Not long ago in the Air Canada Lounge at Toronto Pearson Airport I noticed a small sign beside a tray of freshly baked cookies. It said:
Now, I have to say, I don’t know why so many people complain about Air Canada. Knowing how many passengers are allergic to nuts, AC actually went out of its way to prepare a snack that, well, contained nuts. Good on them.
What Air Canada probably meant to say on this sign was, “These cookies contain nuts. So, if you are allergic to nuts don’t eat them because you could die.” (Or something like that. Maybe it would be too much to expect an airline to use the verb “die” in any of its materials.)
Off-kilter sentences like this belong to a particularly rich linguistic class I like to call verbal boobery (VB). Consider this example from a notice about emergency procedures:
In cases of extreme emergency, the operator may tell passengers to evacuate through the PA system.
The Oxford Guide to Canadian English Usage notes that the original meaning of evacuate is “to empty a building,” which is a definition true to the word’s Latin roots—e meaning from and vacuate, from the Latin evacuare, meaning “to empty.” But as the Canadian Oxford Dictionary tells us, evacuate can also mean to “empty one’s bowels”; “to discharge feces.”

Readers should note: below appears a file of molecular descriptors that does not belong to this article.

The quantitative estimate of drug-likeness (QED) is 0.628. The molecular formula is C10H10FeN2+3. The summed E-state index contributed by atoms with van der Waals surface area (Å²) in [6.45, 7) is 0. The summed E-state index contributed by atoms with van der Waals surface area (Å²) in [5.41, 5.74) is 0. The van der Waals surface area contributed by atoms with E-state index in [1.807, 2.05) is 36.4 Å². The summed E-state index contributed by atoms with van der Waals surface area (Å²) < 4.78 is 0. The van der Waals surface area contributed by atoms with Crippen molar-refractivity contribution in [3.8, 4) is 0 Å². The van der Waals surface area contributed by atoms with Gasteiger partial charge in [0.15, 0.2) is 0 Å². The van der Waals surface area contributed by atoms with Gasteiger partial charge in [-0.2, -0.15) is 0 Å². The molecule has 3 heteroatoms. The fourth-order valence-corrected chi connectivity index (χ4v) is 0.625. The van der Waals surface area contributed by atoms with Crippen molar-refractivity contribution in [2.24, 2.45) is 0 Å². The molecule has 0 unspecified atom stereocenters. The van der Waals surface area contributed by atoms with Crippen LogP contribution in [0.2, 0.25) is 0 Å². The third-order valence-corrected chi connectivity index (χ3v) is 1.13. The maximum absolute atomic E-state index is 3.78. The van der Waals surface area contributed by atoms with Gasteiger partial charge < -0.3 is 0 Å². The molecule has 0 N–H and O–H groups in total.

So, the passengers being addressed here are either so thin that they can squeeze themselves into the wires of the PA system, or the people on the other end of the PA system are about to get a nasty earful.
The August 12 issue of Australia’s The Independent reported a particularly fine example not of VB but of a delightful slip of the tongue. The paper cited this comment, made at a Liberal Party event in Melbourne by opposition leader Tony Abbott: “No one—however smart, however well-educated, however experienced—is the suppository of all wisdom.”
A statement of great, um, rectitude, Mr Abbott.
last post: I Come to Praise Typos, Not to Bury Them